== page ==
Authorities of the Youth Employment Agency (YEA) say they have reprimanded some Community Police Assistants (CPAs) in the Upper East region for talking to the press about some challenges said to be seriously hampering their operations.
It would be recalled that radioxyzonline a few weeks ago reported that officers recruited by the YEA in the region were ill-equipped with some of the blue-shirted cops saying they had to personally borrow trousers from the regular police officers to work.
A number of the officers, captured in ordinary shoes on duty in some districts, ascribed their improper dressing to the fact that they were provided with only one pair of boots each and that the footwear was also too oversized for patrols. The recruits, some of whom said their only boots had become tattered underneath and that the materials used for the uniforms had faded too soon because they were of poor quality, also complained they did not have means of transport and raincoats to facilitate their work particularly in the raining season.
The officers did not register their complaints to the press in secret. They did so openly in front of YEA authorities only after the Deputy Chief Executive Officer in charge of Operations at the YEA, Luke Atazona, during his tour of some districts including Talensi and Nabdam, had asked them to feel free to voice their disquiets to the journalists present.
But speaking Wednesday when a nucleus from among the 409 CPAs in the region was assembled at the regional police headquarters in Bolgatanga to receive free bicycles for their operations, authorities at the YEA announced that the same officers who spoke to the media about their challenges had been disciplined for doing so.
“Instead of being agents of peace, some of you are becoming agents of terror by granting interviews to the media and talking to everybody. The media, as they say, are there for us; but the structure of every organisation must be respected. And I believe those officers in charge have been reprimanded. My able [YEA] District Director for Talensi handled that on our behalf,” Abdallah Salifu, Deputy Upper East Regional YEA Director who himself was present at the time the officers were encouraged to pour out their frustrations, told the gathering Wednesday with a satisfied look.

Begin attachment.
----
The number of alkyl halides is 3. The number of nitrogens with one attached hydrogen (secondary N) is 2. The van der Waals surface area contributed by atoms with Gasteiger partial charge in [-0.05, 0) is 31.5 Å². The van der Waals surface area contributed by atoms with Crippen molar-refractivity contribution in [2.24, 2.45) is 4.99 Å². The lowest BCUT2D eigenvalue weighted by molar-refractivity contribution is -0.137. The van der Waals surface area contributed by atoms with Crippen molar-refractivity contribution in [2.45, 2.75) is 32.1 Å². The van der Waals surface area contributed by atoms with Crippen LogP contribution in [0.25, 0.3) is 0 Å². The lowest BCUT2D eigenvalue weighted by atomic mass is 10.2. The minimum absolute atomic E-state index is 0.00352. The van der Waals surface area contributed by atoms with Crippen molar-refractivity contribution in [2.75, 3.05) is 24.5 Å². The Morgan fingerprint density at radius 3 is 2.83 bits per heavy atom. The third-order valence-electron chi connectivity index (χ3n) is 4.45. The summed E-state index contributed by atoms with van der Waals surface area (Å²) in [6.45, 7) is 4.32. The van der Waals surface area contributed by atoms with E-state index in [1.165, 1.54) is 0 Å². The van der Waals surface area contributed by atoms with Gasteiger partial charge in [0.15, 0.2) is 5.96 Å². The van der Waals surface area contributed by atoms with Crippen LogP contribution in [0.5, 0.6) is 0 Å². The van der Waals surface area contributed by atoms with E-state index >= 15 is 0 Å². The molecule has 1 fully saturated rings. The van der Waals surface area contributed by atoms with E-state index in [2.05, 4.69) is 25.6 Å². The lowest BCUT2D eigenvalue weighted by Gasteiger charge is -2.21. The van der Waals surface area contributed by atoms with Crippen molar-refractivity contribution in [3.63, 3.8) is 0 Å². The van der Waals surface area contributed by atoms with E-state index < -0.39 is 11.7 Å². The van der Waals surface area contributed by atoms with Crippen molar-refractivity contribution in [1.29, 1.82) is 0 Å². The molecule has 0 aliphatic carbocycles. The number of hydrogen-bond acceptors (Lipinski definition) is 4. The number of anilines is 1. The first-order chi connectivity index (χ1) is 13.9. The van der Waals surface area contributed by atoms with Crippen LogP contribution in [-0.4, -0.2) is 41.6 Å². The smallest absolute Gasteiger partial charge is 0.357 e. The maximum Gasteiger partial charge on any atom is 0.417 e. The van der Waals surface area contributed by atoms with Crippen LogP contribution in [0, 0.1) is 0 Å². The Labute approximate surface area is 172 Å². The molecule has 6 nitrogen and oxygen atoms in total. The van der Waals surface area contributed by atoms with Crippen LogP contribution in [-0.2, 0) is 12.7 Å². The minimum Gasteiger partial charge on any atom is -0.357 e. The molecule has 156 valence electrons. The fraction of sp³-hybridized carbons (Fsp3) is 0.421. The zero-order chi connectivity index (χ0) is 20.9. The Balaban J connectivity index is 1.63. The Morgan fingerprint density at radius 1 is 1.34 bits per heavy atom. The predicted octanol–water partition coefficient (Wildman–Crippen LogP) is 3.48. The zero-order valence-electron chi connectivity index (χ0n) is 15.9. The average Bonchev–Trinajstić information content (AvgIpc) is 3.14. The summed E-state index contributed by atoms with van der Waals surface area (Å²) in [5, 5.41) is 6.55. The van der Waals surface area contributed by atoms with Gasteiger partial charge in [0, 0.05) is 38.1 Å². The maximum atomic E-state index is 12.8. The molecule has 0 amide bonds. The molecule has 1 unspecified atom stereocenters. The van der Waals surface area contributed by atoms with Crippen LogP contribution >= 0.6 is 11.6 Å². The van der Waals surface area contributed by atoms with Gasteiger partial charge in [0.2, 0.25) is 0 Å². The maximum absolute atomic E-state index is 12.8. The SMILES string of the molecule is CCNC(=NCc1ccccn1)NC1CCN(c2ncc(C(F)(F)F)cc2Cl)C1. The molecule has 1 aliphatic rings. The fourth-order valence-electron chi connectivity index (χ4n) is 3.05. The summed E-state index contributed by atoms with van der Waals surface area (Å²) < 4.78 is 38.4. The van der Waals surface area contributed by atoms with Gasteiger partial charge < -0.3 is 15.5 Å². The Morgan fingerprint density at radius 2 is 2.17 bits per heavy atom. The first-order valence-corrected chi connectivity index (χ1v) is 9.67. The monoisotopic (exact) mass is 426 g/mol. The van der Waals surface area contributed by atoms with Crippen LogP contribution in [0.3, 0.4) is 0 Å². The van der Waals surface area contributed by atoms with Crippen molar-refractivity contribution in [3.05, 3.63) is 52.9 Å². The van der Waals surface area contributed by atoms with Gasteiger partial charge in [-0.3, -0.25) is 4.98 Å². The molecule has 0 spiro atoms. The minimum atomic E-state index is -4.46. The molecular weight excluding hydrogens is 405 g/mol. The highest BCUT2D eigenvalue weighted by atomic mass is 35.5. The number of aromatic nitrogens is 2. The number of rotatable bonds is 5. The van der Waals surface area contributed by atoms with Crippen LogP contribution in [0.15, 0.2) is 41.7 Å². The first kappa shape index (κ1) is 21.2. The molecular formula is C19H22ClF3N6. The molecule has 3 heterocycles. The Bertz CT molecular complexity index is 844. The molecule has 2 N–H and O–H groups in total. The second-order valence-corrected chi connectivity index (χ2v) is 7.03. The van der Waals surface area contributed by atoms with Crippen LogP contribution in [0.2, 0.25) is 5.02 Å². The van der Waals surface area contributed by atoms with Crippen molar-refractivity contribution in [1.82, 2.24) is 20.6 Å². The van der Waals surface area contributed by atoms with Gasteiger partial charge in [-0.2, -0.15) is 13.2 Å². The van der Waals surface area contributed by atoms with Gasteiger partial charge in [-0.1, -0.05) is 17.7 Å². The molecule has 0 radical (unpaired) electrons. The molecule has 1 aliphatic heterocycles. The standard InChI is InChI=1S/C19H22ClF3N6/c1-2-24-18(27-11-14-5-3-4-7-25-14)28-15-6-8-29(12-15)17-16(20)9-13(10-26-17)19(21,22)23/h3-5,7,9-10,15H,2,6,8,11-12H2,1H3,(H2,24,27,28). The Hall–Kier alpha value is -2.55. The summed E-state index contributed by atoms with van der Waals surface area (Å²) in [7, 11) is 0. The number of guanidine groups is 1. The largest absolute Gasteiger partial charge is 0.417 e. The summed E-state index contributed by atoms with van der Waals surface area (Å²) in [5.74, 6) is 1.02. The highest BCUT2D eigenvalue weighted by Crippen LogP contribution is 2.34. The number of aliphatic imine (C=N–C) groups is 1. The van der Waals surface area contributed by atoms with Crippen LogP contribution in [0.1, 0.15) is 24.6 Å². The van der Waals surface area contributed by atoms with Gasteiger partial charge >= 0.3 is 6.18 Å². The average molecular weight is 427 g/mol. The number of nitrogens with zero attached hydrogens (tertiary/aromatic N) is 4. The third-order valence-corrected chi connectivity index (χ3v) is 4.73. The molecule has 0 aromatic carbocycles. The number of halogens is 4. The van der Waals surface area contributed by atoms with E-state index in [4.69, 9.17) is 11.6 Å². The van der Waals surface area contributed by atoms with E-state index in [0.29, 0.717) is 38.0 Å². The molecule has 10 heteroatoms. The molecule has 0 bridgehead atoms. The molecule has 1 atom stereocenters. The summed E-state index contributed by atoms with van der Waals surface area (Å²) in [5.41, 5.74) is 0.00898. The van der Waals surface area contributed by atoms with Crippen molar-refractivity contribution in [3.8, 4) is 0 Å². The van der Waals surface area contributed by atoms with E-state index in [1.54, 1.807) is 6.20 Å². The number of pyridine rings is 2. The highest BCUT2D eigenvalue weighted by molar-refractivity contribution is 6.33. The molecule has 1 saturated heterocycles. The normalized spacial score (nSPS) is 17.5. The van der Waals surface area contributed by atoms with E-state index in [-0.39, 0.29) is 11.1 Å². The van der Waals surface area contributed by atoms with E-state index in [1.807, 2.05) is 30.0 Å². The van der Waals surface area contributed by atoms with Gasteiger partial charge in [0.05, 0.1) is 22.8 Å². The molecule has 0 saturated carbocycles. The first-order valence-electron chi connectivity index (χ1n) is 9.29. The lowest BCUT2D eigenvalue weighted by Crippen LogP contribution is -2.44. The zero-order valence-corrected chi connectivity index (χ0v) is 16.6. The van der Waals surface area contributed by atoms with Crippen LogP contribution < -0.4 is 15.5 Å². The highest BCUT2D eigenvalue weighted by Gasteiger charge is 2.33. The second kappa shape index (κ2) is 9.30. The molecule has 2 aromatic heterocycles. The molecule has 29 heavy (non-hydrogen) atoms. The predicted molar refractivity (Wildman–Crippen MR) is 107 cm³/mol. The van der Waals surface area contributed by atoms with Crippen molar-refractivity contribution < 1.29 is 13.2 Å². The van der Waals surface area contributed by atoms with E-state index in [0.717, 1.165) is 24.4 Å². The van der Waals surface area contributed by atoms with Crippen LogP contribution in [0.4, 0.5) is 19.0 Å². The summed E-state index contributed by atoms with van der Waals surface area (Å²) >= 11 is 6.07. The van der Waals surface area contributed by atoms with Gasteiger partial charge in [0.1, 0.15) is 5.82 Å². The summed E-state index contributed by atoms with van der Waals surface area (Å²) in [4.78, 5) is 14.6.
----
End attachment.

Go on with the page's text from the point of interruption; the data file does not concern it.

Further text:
Deputy Minister ‘whips’ reprimanded recruits
The Deputy Upper East Regional Minister, Robert Baba Kuganab-Lem, who graced the bicycle presentation ceremony and who, perhaps, was oblivious of the fact that the reprimanded officers spoke to the media only after YEA authorities had emboldened them to openly do so, also ‘cracked the whip’ on the recruits.
He spelt out his disappointment at a toddling pace when he took his turn to address them, saying: “The first thing about discipline is not to talk to the general public about the institution for which you work. In every institution, you have [a] chain of command and it is not everybody who talks about that institution. If you are provided with logistics that are not enough, you should know who to report the matter to.”
Continuing, the Deputy Minister had more troubling words for the officers, which he did not hold back. Whilst affirming that what they did was alien to the police service, he suggested that the officers should be recalled for retraining.
“I don’t know whether the YEA Director heard this. But I will suggest that if he heard it, then, those guys who were talking should be sent back for retraining to understand certain things, probably, they missed out during training. I believe that you have never heard a police officer complaining in the open. And if you are mini-police, then you have to go by those standards. At times, when we gloss over some of these infractions, in the end we have a monster to deal with. And so, somebody who is supposed to be a peace officer now becomes a terror officer,” he said.
Recruits still spotted in ordinary wears at parade
For a momentous presentation ceremony that also attracted Municipal and District Chief Executives from Bolgatanga, Talensi, Nabdam and Garu, a well-dressed parade of the officers was expected at the regional police headquarters.
But in the full glare of reporters’ cameras was a parade spectacle packed with black trousers already turned brown in four months, a number of ordinary shoes and some berets that did not fit well.
YEA authorities told newsmen at the ground efforts were being made to supply the recruits with more boots and uniforms. The assurance is an echo of a guarantee the agency’s Deputy Chief Executive Officer in charge of Operations had given Starr News in August this year that the officers would be supported with more logistics before the end of the year.
“All of them that we have employed and deployed have at least one uniform and they have their boots. However, we know that one uniform is not enough and we are currently trying to procure. We have even started the process of procuring additional uniform for them. At the moment they have one pair (of boots) and we are going to get them reflective jackets. We are just following the Procurement Law. I think that they will get it before the end of the year,” Mr. Atazona had assured.
Openly confronted by radioxyzonline at the close of the ceremony over the reported disciplining of the recruits, Mr. Salifu, perhaps having realised that public bashing would trail the said action, tried to reverse his earlier public announcement, saying the officers were not reprimanded and that the announcement was only meant to caution the CPAs against speaking to the press unauthorised. The development has left a question hanging unanswered in the minds of the public as to why the officers had to face any form of sanction from the same authorities who authorised them to speak to the media.
Source: radioxyzonline.com/Files from starr